Could there be a more controversial topic to begin with than religion?

That’s exactly why I chose it. I did say I would encourage you to think here! 🙂

And no, I am not here to proselytize you, though I’m sure you noticed in my sidebar the statement “I love God.” Which, I do. The lens by which I have viewed my faith has been Christianity.

Notice I said lens. Being a photographer I understand that what I see through the lens is only a part of what my natural eye can see once I remove my eye from the viewfinder. And the range of my natural eye is limited, because even with incredible peripheral vision it is impossible to have a 360 degree view of all that surrounds me. I have to be willing to look around, move my body, turn. Sometimes when I do that I see an amazing shot I would have missed if I had remained stationary, closed to seeing the larger view.

Which brings me to a personal observation about religion. I have experienced amazing openings within through religious experience. But sadly, I have also experienced great closure through religious experience and teaching too.

What is your first thought… thoughts, when you hear the word religion?

I spent many years in churches that used this phrase often: “It’s not about religion, it’s about relationship.” And from there it was suggested in order to be in relationship with God there had to be action on your part- a walk to the altar, a profession of faith, a commitment to follow their doctrines.

In recent years I have stepped away from the lens of conservative Christianity to get a larger view. As a new college student at Temple University I am a religion major ( okay, go ahead, ask it….’What are you going to do with that?).  Just this. Learn, grow, find openings, and write.

I will continue this post on Thursday, and I’m hoping…. really hoping, a few of you will leave me a comment about your ideas of religion….positive or negative. I will share a bit of both from my experience, as well as elaborate on a bible verse which to me clearly indicates what Christ did not come to do- “lay burdens on people’s shoulders.”

Religion can be a tremendous tool for liberation. Yet it is also a tool for oppression. It’s up to us together, regardless of our personal beliefs, to have a dialogue and remain open to pushing beyond where we have been, especially when that includes marginalizing other people who are different from us.

Next week I will be introducing you to a man whose story brought me to tears as I left my college class last spring. A man who through his own painful epiphany worked the remainder of his life to bring change in this society. A man who worked to produce openings for others.

Thanks for joining me today! Looking forward to Thursday….




5 comments on “Religion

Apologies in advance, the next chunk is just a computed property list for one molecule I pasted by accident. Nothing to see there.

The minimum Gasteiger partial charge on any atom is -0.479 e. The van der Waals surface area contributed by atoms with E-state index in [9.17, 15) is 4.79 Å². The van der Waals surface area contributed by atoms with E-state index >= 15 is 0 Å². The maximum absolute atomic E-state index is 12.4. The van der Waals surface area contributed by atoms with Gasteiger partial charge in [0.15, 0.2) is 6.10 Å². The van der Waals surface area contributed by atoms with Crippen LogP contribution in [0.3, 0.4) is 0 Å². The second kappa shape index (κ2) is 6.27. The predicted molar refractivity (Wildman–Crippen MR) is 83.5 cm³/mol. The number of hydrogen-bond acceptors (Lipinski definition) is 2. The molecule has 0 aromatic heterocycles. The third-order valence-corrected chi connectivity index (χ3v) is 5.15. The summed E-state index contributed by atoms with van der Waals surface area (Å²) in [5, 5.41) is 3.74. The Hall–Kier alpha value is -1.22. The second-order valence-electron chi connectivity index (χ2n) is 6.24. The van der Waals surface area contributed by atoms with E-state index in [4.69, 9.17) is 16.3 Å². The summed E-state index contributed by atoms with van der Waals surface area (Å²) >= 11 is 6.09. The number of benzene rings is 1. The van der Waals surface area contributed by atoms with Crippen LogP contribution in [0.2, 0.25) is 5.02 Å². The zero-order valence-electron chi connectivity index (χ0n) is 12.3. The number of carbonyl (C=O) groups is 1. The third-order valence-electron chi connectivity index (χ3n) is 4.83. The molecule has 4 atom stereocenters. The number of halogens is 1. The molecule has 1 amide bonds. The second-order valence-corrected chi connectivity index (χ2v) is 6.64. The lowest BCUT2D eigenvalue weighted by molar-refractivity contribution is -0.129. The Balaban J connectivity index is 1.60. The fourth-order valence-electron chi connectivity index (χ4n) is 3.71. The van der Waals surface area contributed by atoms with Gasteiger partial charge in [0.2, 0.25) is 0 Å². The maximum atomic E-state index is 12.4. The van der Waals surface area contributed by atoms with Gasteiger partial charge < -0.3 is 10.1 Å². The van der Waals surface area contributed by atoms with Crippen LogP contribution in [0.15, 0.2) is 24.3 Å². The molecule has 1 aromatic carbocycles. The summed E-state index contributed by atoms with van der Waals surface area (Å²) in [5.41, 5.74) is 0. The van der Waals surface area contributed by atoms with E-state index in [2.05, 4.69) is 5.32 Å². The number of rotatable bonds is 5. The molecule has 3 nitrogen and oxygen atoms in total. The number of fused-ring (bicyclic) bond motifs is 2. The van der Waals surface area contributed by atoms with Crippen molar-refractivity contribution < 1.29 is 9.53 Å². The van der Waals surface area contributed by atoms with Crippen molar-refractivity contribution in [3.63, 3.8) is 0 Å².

1. Lisa Wilson says:

    I have always viewed religion as an introduction of basic human values. I am grateful for being brought up within the church, because I believe it is where I learned most of my compassion, empathy, and humility (I certainly didn’t learn that from my father!). However, as a teenager, it’s my job to question things, and that’s definitely what I’ve been doing lately. I’ve realized that trying to find the “right religion” right now just will not work for me, so I’ve decided to be a genuinely good person until the right one pops up.

    • Thank you, Lisa, for sharing your thoughts! I am glad the church and its teaching has had such a positive impact on your life. You are right, the true message is all about how we treat others. Asking questions isn’t just for teenagers, by the way, I do that now!
      You are a very wise young woman who wants to remain open to all the possibilities- good for you! Sorry to hear your Dad hasn’t been a good example, but happy you are striving to treat others well yourself. We learn from everything in this life, especially the hard things.
      Love to you!

  2. Cynthia says:

    My son, Isaiah, once asked me this question: Mom, how do you know you have the right truth? If your born in a christian home or buddist home or some thing else, and that’s all you heard your whole life, how do you know you have the truth? What if your wrong? All I can say is, my life has never been the same since I was called to walk this walk. Every thing I ever heard from the pulpit was blown out of the water by a man who died for me. His love has shown me that I have had religion, religious beliefs and because of his love for me, he has given me a new outlook on things. I don’t do what others do, yet I find favor with my God. He has blessed me with so much, I know he is real. Relationship? How can you not have that with some one who constantly affirms you and shows you that he will never put on you what others try to do. I can trust the man who died for me. Has it been easy? No. Has it been worth it? yes. Even in the pain, I know he will be the one who helps me to over come. May I never stop seeing and hearing the words: walk this way. Will others understand? Will others think I am strange? It doesn’t matter to me what others think, I have only one who really understands, I can trust the man who died for me.

  3. Amber says:

    Religion…a word that, in recent years, I have very much shied away from. I view it almost as I do some of my ex-boyfriends: I know that somewhere, there are some good parts to it. But overall, I can’t help but to feel this overwhelming sense of negativity. Growing up in a religious household, I was lucky enough to never have it forced upon me. However, as I have gotten older and have had a few very negative experiences with certain religious groups, I don’t necessarily want much to do with it. I have always said that I look at life through a lens of spirituality, rather than “religiousness.”

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